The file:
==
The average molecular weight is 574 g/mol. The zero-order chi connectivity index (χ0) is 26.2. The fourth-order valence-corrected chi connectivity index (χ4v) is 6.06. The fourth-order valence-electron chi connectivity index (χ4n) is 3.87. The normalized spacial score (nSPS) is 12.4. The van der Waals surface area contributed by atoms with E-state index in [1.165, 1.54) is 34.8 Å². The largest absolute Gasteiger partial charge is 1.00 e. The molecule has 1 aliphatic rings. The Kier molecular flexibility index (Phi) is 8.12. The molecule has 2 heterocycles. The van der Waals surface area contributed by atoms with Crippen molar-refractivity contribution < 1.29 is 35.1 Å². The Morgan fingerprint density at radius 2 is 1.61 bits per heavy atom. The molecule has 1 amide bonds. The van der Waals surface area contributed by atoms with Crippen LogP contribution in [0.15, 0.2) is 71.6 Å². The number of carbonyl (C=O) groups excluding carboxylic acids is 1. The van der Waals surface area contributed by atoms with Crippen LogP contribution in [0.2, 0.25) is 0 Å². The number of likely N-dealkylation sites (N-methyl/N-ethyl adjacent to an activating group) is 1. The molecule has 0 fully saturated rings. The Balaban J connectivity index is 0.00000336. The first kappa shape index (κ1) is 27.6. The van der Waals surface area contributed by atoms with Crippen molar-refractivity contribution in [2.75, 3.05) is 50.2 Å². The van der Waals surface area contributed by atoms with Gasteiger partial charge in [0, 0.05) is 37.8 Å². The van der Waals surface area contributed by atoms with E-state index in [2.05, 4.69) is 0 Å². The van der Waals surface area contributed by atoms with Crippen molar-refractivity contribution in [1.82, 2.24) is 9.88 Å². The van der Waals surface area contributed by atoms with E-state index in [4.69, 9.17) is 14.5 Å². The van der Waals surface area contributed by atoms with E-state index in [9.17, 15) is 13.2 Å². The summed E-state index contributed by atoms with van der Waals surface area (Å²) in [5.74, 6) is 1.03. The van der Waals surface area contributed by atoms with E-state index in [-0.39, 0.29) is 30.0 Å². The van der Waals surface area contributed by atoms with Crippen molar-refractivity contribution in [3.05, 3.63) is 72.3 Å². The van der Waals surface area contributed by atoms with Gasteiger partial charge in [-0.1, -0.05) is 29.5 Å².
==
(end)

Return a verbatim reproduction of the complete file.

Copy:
The average molecular weight is 574 g/mol. The zero-order chi connectivity index (χ0) is 26.2. The fourth-order valence-corrected chi connectivity index (χ4v) is 6.06. The fourth-order valence-electron chi connectivity index (χ4n) is 3.87. The normalized spacial score (nSPS) is 12.4. The van der Waals surface area contributed by atoms with E-state index in [1.165, 1.54) is 34.8 Å². The largest absolute Gasteiger partial charge is 1.00 e. The molecule has 1 aliphatic rings. The Kier molecular flexibility index (Phi) is 8.12. The molecule has 2 heterocycles. The van der Waals surface area contributed by atoms with Crippen molar-refractivity contribution < 1.29 is 35.1 Å². The Morgan fingerprint density at radius 2 is 1.61 bits per heavy atom. The molecule has 1 amide bonds. The van der Waals surface area contributed by atoms with Crippen LogP contribution in [0.15, 0.2) is 71.6 Å². The number of carbonyl (C=O) groups excluding carboxylic acids is 1. The van der Waals surface area contributed by atoms with Crippen LogP contribution in [0.2, 0.25) is 0 Å². The number of likely N-dealkylation sites (N-methyl/N-ethyl adjacent to an activating group) is 1. The molecule has 0 fully saturated rings. The Balaban J connectivity index is 0.00000336. The first kappa shape index (κ1) is 27.6. The van der Waals surface area contributed by atoms with Crippen molar-refractivity contribution in [2.75, 3.05) is 50.2 Å². The van der Waals surface area contributed by atoms with Gasteiger partial charge in [0, 0.05) is 37.8 Å². The van der Waals surface area contributed by atoms with E-state index in [2.05, 4.69) is 0 Å². The van der Waals surface area contributed by atoms with Crippen molar-refractivity contribution in [1.82, 2.24) is 9.88 Å². The van der Waals surface area contributed by atoms with E-state index in [4.69, 9.17) is 14.5 Å². The van der Waals surface area contributed by atoms with E-state index in [9.17, 15) is 13.2 Å². The summed E-state index contributed by atoms with van der Waals surface area (Å²) in [5.74, 6) is 1.03. The van der Waals surface area contributed by atoms with E-state index in [-0.39, 0.29) is 30.0 Å². The van der Waals surface area contributed by atoms with Crippen molar-refractivity contribution in [3.05, 3.63) is 72.3 Å². The van der Waals surface area contributed by atoms with Gasteiger partial charge in [-0.1, -0.05) is 29.5 Å².